An Illinois Appellate Court was asked to evaluate whether a trial judge correctly adjusted a Cook County jury’s verdict in a Federal Employers Liability Act (FELA) lawsuit. The jury had originally reduced the plaintiff’s award by 40% for what it determined was his contributory negligence; however, the trial judge later ruled that contributory negligence did not apply because of the unique circumstances of the lawsuit. The appellate court agreed with the trial judge, backing up his decision to restore the original $500,000 verdict to the plaintiff in Harry Balough v. Northeast Illinois Regional Commuter Railroad Corporation, etc., No. 1-09-3053.
The original FELA lawsuit was brought after Balough, a locomotive driver, became injured in a Chicago rail yard. Balough was boarding an engine to prepare the trains for service when a trapdoor he was standing on gave way, hitting Balough on his head. Prior to stepping onto the trapdoor Balough testified that he had followed the railroad’s rules regarding trapdoor use by first giving the door a horizontal tug prior to boarding. Balough further testified that when he did so the latched seemed firmly latched.
Yet, the trapdoor still failed, causing Balough to require stitches to his head. In addition, shortly after returning to work after the train accident, Balough began suffering from blurred vision and migraine headaches. He continues to experience both of these symptoms on a regular basis and has since been removed from his position as a locomotive driver and placed on permanent disability.
Balough filed a lawsuit against Metra alleging that it had been in violation of the Locomotive Inspection Act (LIA) and was negligent for failing to properly maintain the door latch and warn the plaintiff of its defect. The LIA is a supplemental law to the FELA and is meant to add extra protection for railroad workers operating trains that are “in use.” However, “in use” does not necessarily mean a train is physically moving at the time, but can also apply to those trains which will soon be traveling.
In order to determine whether the plaintiff could bring a LIA claim, Metra asked the trial judge to rule on whether the train in question was actually “in use” as defined by the LIA. The trial judge determined that it was in fact in use and therefore supplied the jury with special jury instructions to help them make a ruling as to the LIA counts.
One of these special interrogatories asked the jury, “Did Metra violate the Locomotive Inspection Act?,” to which the jury responded, “Yes.” This interrogatory was then followed up with another special interrogatory that asked, “Did Metra’s violation of the Locomotive Inspection Act cause or contribute to Plaintiff’s injuries?,” to which the jury also answered in the affirmative.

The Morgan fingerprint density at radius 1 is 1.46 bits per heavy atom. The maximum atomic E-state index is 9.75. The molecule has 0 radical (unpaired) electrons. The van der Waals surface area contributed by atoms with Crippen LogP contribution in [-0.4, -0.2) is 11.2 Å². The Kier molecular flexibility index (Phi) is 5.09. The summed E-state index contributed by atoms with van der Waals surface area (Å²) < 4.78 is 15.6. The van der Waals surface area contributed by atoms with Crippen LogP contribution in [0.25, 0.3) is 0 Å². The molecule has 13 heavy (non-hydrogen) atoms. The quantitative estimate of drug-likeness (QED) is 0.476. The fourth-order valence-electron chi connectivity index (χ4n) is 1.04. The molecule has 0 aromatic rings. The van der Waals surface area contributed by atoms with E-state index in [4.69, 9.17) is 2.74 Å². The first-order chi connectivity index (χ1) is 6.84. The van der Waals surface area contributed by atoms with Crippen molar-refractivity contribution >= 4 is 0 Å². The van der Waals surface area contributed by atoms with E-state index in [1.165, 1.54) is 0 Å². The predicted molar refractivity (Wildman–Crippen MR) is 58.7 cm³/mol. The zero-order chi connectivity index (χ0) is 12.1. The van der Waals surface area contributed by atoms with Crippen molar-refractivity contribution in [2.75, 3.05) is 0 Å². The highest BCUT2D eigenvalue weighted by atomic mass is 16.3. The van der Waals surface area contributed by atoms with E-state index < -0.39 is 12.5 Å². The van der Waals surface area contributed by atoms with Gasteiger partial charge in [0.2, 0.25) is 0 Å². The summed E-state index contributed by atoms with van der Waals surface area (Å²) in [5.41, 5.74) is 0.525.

It is important to note that if a railroad is found guilty of violating the LIA, then the railroad is automatically liable, which means there is no reason to consider the degree of contributory negligence. However, the jury did, determining that the plaintiff was 40% responsible for his own injury, thereby reducing the $500,000 verdict to $300,000.
The plaintiff highlighted this inconsistency in a motion to the circuit court judge, arguing that the LIA jury instruction superseded the jury’s contributory negligence decision and that the original verdict should be restored. The court agreed, modifying the jury verdict so the plaintiff received the full $500,000 as a result of his personal injury claim.
However, Metra appealed this decision to the Illinois Appellate Court on the grounds that the train was not “in use” at the time of plaintiff’s injury and therefore LIA should not apply. In its motion, Metra cited two Illinois lawsuits from the 1940s and 1950s, Lyle v. Atchison, T. & S.F. Ry. Co. and Tisneros v. Chicago & N.W. Ry. Co.. Both of these decisions as to whether or not a train was “in use” were decided in the Seventh Circuit Court; however, Balough was brought in the Fourth Circuit Court.
Therefore, rather than relying on Metra’s citations, the Illinois Appellate Court elected to refer to the most recent Supreme Court decision on the issue, Brady v. Terminal R.R. Ass’n of St. Louis, 303 U.S. 10. Under Brady, a train is considered in use as long as the locomotive would continue on to its next destination after passing the necessary inspection.
The train on which Balough was injured had passed inspection and was actually being prepared to leave the railroad yard at the time of Balough’s injury. Therefore, applying the definition of “in use” as set out in Brady, the relevant train was technically “in use” even though it was not moving. The Illinois Appellate Court affirmed the trial judge’s decision and affirmed that the plaintiff should receive the full $500,000 jury verdict.
Kreisman Law Offices has been handling Illinois FELA lawsuits for individuals and families for more than 35 years in and around Chicago, Cook County and its surrounding areas, including New Lennox, Mount Prospect, Park Ridge, Arlington Heights, and Calumet City.
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